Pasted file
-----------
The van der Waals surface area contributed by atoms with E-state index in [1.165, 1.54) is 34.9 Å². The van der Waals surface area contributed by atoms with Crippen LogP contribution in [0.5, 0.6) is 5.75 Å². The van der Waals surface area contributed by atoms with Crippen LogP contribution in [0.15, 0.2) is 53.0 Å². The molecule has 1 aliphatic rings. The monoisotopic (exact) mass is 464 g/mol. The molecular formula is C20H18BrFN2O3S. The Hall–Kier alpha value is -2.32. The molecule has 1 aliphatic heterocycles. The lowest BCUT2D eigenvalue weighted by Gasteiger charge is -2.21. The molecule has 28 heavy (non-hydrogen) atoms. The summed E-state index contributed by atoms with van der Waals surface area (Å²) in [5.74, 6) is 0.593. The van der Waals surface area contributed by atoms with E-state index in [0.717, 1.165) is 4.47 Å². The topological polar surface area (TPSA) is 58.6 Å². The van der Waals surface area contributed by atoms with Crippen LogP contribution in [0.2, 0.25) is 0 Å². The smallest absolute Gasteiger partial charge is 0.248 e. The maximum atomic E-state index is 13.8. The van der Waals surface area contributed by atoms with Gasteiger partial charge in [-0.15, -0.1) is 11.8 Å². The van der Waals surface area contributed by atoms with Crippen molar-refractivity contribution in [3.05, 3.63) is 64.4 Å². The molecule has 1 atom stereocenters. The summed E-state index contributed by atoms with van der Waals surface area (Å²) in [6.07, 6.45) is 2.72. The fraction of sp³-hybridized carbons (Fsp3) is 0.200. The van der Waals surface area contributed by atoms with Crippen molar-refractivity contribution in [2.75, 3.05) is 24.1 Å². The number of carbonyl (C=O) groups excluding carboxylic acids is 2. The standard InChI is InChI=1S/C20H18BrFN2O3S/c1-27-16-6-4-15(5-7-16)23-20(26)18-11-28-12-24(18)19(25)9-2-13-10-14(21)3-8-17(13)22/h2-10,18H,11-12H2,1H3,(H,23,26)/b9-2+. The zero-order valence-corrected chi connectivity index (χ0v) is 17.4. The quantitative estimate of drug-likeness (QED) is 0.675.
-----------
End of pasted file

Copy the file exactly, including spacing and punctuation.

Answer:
The van der Waals surface area contributed by atoms with E-state index in [1.165, 1.54) is 34.9 Å². The van der Waals surface area contributed by atoms with Crippen LogP contribution in [0.5, 0.6) is 5.75 Å². The van der Waals surface area contributed by atoms with Crippen LogP contribution in [0.15, 0.2) is 53.0 Å². The molecule has 1 aliphatic rings. The monoisotopic (exact) mass is 464 g/mol. The molecular formula is C20H18BrFN2O3S. The Hall–Kier alpha value is -2.32. The molecule has 1 aliphatic heterocycles. The lowest BCUT2D eigenvalue weighted by Gasteiger charge is -2.21. The molecule has 28 heavy (non-hydrogen) atoms. The summed E-state index contributed by atoms with van der Waals surface area (Å²) in [5.74, 6) is 0.593. The van der Waals surface area contributed by atoms with E-state index in [0.717, 1.165) is 4.47 Å². The topological polar surface area (TPSA) is 58.6 Å². The van der Waals surface area contributed by atoms with Crippen LogP contribution in [0.2, 0.25) is 0 Å². The smallest absolute Gasteiger partial charge is 0.248 e. The maximum atomic E-state index is 13.8. The van der Waals surface area contributed by atoms with Gasteiger partial charge in [-0.15, -0.1) is 11.8 Å². The van der Waals surface area contributed by atoms with Crippen molar-refractivity contribution in [3.05, 3.63) is 64.4 Å². The molecule has 1 atom stereocenters. The summed E-state index contributed by atoms with van der Waals surface area (Å²) in [6.07, 6.45) is 2.72. The fraction of sp³-hybridized carbons (Fsp3) is 0.200. The van der Waals surface area contributed by atoms with Crippen molar-refractivity contribution in [2.75, 3.05) is 24.1 Å². The number of carbonyl (C=O) groups excluding carboxylic acids is 2. The standard InChI is InChI=1S/C20H18BrFN2O3S/c1-27-16-6-4-15(5-7-16)23-20(26)18-11-28-12-24(18)19(25)9-2-13-10-14(21)3-8-17(13)22/h2-10,18H,11-12H2,1H3,(H,23,26)/b9-2+. The zero-order valence-corrected chi connectivity index (χ0v) is 17.4. The quantitative estimate of drug-likeness (QED) is 0.675.